There are no separate gas lines for renewable gas. Fortis is not assigning “renewable” gas molecules to specific dwellings. Rather, all the renewable gas produced or purchased by Fortis enters the same gas line system like all the rest of the fracked gas burned in our homes. Fortis may wish to claim that new buildings will be supplied 100 per cent with renewable gas, but it’s a deceit — under its plan, the gas that enters a new home will be no different from the gas that enters an older home next door.
The real question is how much RNG Fortis can manage to put into the overall system.
CleanBC, the province’s official climate plan, has a target — to which FortisBC has agreed — that 15 per cent of BC’s gas supply will be RNG by 2030, although this has yet to be embedded in regulation. It is merely an aspirational target.
Fortis claims, “The company is currently on pace to exceed its target of having 15 per cent of its gas supply being renewable by 2030 and is working towards having about 75 per cent of its supply be renewable by 2050.”
That’s a highly speculative pledge, not to mention extremely expensive to achieve. For now, consider it a fanciful pipe dream — an assertion plucked from the air.
Currently, only about one per cent of the gas supplied by Fortis is renewable (as a company rep recently confirmed to CBC radio after some prodding). True, there are a number of new renewable gas projects in the works, and that share is escalating at a solid clip. But at this point, even the 15 per cent target remains notional.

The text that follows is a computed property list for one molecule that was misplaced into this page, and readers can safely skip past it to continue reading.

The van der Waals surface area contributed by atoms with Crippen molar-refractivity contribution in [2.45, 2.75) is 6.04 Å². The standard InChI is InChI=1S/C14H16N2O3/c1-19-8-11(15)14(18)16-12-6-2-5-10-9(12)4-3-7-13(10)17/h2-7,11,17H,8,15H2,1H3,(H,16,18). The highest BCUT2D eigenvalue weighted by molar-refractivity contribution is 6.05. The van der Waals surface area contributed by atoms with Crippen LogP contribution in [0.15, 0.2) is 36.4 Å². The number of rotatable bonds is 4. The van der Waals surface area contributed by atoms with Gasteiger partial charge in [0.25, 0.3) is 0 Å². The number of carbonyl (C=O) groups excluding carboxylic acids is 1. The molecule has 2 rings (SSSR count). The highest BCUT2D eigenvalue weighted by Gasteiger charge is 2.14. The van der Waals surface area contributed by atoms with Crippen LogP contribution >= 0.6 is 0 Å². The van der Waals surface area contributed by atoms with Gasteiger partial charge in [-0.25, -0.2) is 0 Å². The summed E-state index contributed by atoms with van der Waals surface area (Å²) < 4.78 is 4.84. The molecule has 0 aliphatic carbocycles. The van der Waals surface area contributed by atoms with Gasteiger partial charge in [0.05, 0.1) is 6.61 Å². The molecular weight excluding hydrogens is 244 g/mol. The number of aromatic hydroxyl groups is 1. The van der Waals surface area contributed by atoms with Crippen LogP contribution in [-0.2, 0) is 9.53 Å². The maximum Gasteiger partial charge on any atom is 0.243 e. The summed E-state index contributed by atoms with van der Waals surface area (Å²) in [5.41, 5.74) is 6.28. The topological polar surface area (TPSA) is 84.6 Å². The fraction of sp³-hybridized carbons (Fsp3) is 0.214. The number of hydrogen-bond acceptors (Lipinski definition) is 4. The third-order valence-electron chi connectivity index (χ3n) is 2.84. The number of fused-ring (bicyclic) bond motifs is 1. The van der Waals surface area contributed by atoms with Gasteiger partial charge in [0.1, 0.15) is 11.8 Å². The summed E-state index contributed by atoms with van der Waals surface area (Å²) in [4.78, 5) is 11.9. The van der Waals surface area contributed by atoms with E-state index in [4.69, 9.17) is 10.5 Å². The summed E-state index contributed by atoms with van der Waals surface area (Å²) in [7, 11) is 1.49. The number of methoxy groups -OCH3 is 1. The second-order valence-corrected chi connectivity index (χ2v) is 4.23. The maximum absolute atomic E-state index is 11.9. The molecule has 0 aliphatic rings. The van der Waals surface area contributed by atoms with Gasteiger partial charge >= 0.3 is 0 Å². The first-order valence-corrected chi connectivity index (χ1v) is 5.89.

There is absolutely no assurance that Fortis can meet the more ambitious renewable gas targets it is now bandying about. Indeed, there is good reason to hope such supply goals cannot be met. Large-scale growth in RNG hinges on the continuation and expansion of our wasteful consumption habits. It assumes we as a society will continue to produce an endless supply of agricultural and household waste from which “renewable” methane can be captured. For all our sakes, we should hope that assumption is wrong.
Alternatively, Fortis may presume that much of that 75 per cent target will be met by means of hydrogen production, but that technology is far from ready, it may be derived from fossil fuels, and it presents Fortis with another challenge, which is that the current gas piping cannot handle too much hydrogen.
There are numerous other reasons electrification is a better approach to zero-emission buildings than renewable gas.
First, unlike with gas (renewable or otherwise), electric heat pumps provide cooling in the summer, a side benefit that will only become increasingly vital for human health and survival in an era of global heating. Indeed, if new buildings continue to heat with gas, those new owners will likely, in time, additionally invest in separate air conditioners, a poor use of energy and money when a heat pump system could have provided an all-in-one solution.
Second, RNG is still methane, and there are compelling health and safety reasons we should seek to get this gas out of our homes. No need for carbon monoxide detectors or to worry about what your kids are breathing when your home heating and cooking is electric.
And arguably most importantly, as we shift our society to carbon-zero, there are a few sectors and industrial activities that, for various reasons, cannot electrify, and which consequently will genuinely need the limited supply of RNG we can produce. Buildings — especially new buildings — are not among them. We do indeed need to capture the methane released from our waste. But that source should hopefully be limited, and the captured gas should be well and thoughtfully deployed.
Just the latest salvo from an organized fossil fuel campaign